It seems that the school, however honorable its source of funding, and however qualified its appointed director, lacked a community base. Its board, rather than composed of Arab cultural and language authorities, was an 'interfaith' collection of local notables: three rabies, three Christian ministers and three Muslim imams, plus one or two other 'advisors'. What such a collection of characters has to do with a secular school focusing on language and heritage, escapes me. One would have expected a largely Arab board of cultural experts and educators. Moreover, their silence of that board, after the resignation of its principal, is more than odd. It's suspect. Were these 8 men and 2 women chosen to please the government and neutralize and community position? Their silence after their principal's resignation was even more deafening when her replacement was announced. Was it this board that sanctioned the city's appointment of a Jewish woman as the new school director

The particular incident that put the focus on the school's principal and drew the wrath of the Zionist press is irrelevant.

Americans of Arab heritage today, as in the past, should be accustomed to public criticism from that quarter; indeed we must be prepared for it. Debbie AlMontassar, the erstwhile Khalil Gibran principal is not the first community leader to be set in the cross hairs of the vicious Zionist press and longtime campaigners like Emerson. At the national level and locally, our Muslim and Arab leaders have found themselves under assault for all kinds of fabricated associations. Newly appointed members of human rights boards have been forced to resign; professors who dare to include books giving he other side of Palestinian history have been threatened and dismissed Heads of Muslim charities have been driven out. Attorneys have been silenced. Teachers have been removed. Writers have been slandered. Advisors on school curricula have been discarded. The major assault is against Arab experts--all Americans. But the campaign also extends to non-Muslims who dare speak out in favor of Arab and Muslim rights.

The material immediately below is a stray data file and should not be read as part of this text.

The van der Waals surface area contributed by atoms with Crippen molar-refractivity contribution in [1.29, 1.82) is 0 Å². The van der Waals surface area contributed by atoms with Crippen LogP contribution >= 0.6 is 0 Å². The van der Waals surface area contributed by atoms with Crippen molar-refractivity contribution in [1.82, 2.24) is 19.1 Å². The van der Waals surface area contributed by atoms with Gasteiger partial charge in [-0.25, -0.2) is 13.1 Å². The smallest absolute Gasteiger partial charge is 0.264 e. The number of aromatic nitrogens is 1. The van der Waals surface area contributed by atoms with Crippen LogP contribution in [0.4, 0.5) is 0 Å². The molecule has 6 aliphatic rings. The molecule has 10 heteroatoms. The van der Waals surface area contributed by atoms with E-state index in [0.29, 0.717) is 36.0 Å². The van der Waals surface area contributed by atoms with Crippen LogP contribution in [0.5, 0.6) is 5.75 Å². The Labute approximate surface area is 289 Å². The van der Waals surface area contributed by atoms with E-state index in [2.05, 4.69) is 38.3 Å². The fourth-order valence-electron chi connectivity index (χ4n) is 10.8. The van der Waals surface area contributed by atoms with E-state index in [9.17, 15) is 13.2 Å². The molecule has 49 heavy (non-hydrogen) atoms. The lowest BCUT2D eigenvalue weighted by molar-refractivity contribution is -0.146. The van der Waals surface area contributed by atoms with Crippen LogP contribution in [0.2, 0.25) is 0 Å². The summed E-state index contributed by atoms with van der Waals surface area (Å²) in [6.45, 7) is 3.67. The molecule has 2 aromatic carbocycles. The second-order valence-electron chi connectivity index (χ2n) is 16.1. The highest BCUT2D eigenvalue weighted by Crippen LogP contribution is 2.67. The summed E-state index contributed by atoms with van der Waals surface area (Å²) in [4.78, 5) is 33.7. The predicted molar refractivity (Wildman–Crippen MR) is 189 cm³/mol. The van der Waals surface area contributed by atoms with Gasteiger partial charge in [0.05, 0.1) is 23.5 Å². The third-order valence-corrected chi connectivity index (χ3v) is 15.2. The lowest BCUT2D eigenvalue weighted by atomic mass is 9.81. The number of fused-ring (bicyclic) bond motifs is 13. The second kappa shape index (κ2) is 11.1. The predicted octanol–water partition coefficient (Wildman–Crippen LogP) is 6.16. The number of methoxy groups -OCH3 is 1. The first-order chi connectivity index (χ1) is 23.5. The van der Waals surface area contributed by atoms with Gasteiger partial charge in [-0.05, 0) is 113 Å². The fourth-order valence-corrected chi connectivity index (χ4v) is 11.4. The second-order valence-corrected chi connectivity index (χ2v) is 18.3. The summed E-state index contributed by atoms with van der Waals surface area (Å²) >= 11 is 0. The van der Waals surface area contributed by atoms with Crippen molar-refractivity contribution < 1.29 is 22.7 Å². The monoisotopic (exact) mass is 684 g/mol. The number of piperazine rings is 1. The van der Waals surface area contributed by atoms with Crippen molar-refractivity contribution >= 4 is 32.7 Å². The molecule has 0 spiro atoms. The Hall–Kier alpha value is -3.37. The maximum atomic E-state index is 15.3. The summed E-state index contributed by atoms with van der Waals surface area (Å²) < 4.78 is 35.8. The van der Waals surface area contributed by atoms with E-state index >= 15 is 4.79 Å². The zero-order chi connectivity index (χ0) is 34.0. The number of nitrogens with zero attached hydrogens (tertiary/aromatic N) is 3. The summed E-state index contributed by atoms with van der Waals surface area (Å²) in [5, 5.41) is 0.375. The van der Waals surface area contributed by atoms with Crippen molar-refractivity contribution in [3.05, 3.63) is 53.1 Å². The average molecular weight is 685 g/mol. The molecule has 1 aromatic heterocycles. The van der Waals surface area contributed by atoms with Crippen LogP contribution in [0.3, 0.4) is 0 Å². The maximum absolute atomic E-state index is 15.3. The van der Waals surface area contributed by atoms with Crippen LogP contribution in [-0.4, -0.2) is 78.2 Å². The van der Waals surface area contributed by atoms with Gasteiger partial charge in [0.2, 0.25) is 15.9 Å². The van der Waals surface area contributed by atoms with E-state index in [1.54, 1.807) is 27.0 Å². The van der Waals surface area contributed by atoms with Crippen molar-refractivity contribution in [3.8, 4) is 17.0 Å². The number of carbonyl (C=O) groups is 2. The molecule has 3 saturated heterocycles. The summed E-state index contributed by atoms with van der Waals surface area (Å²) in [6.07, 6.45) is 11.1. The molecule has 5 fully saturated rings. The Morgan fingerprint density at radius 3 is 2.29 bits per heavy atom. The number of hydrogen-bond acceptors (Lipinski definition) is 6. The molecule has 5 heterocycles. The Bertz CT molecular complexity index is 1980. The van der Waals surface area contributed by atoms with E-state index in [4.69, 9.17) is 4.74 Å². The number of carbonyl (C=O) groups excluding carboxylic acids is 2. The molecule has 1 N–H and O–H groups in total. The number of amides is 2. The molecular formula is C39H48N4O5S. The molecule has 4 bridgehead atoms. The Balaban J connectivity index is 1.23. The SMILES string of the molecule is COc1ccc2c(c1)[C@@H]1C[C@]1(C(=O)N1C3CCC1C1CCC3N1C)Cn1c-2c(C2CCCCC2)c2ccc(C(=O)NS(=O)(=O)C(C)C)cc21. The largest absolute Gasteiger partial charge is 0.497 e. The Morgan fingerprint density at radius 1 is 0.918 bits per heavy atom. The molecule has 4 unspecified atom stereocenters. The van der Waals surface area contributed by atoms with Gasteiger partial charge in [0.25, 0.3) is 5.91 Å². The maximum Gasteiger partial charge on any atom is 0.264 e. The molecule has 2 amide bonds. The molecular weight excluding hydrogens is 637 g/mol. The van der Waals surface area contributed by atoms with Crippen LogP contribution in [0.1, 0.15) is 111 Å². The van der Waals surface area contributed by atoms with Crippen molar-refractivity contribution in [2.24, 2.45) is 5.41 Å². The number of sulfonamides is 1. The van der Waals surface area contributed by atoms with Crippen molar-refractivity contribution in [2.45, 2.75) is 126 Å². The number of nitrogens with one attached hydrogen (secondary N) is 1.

Given the potential of the designated school, even though others exist on a more limited basis, the director and her community should have expected some problems from the vigorous, ever creative Zionist lobby. Clearly the principal, despite her experience, was not sufficiently toughened and prepared for an assault. Moreover, there needed to be strong community (I mean Arab American) support. And a seasoned community-based board who knew the history of our struggle needed to be in place. This local base was surely more critical than Gates Foundation funding or the haughty title of "international academy' title.

After a hundred and fifty years' experience in this country, the Arab people are still not ready for leadership. Not only has the scandal damaged a local community and downed a young leader; it has dishonored the name of our foremost Arab American thinker and writer

[ A little school that wanted to be an academy, and couldn't ]

Soldiers Tell the Truth--Is It Enough?

August 05, 2007

by Barbara Nimri Aziz

American soldiers' testimonials: Part 2